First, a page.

Moments ticked by as I alternated my attention between watching her buckle her two little ones into their car seats and watching for the assistant director to come out of the building with her walkie-talkie and start the car line moving. Would the line start moving in time for me to pull my car forward before the mom was ready to put her car in reverse and make her exit? She buckled one child, no sign of the assistant director. As she buckled child #2, the assistant director appeared and started speaking children’s names into her walkie-talkie so they could meet their parent by the curb. Whew, good. The line was slowly creeping into action; I should be able to move out of the way soon.
The timing was perfect as the mom opened her own driver’s side door and sat down while I gently let off the brake just enough to allow my car to pull forward a few feet. I watched in my rear-view mirror to see if the lady behind me waited for the mom to back out of her parking spot before pulling forward herself.
Nope. I shook my head as I watched the lady behind me pull forward without a moment’s hesitation. Busily texting on her cell phone, she was oblivious to the plight of the mom with the two small children waiting to exit her parking spot.
I immediately thought of myself. I often focus so intently on one activity that I am oblivious to the needs of those around me or to God calling in a new direction.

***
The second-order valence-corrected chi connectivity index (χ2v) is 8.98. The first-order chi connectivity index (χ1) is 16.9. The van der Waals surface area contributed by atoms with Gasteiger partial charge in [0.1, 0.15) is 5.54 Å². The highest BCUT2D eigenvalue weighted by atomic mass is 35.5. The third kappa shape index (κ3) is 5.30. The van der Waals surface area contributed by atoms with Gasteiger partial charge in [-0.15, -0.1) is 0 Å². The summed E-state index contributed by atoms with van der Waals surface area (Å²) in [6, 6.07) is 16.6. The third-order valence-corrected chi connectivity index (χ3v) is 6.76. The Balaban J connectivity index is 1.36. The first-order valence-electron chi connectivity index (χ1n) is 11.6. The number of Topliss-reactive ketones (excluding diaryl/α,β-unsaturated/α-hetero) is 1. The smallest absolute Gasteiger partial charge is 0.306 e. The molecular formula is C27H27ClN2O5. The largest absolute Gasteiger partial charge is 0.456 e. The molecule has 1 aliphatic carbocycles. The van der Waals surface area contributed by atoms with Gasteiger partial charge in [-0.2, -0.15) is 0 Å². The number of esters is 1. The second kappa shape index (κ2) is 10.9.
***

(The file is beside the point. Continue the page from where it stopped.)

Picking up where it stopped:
The mom behind me in line was doing nothing wrong; her text may have been an important reminder or a word of encouragement to a friend. Likewise, several times I find myself doing good things – lunch with a friend, teach a Bible study, write a new book. I’m comfortable with these things; they are an easy place to stay focused. However, God sometimes calls me to something else for a moment in time – visit a sick relative, start a new study with a new group of women, help a friend at work. The original object of my attention may have been good and valid but it wasn’t the best that God had for me.
I don’t want to focus so much on the “good” that I miss out on the “best.” I don’t want to be so used to the “ordinary” that I am oblivious to the “extraordinary.” I don’t want to be satisfied with anthills of ministry when God is calling me to move mountains.
“Lord my God, You have done many things—Your wonderful works and Your plans for us; none can compare with You. If I were to report and speak of them, they are more than can be told. You do not delight in sacrifice and offering; You open my ears to listen. You do not ask for a whole burnt offering or a sin offering. Then I said, ‘See, I have come; it is written about me in the volume of the scroll. I delight to do Your will, my God; Your instruction lives within me’” (Psalm 40:5-8).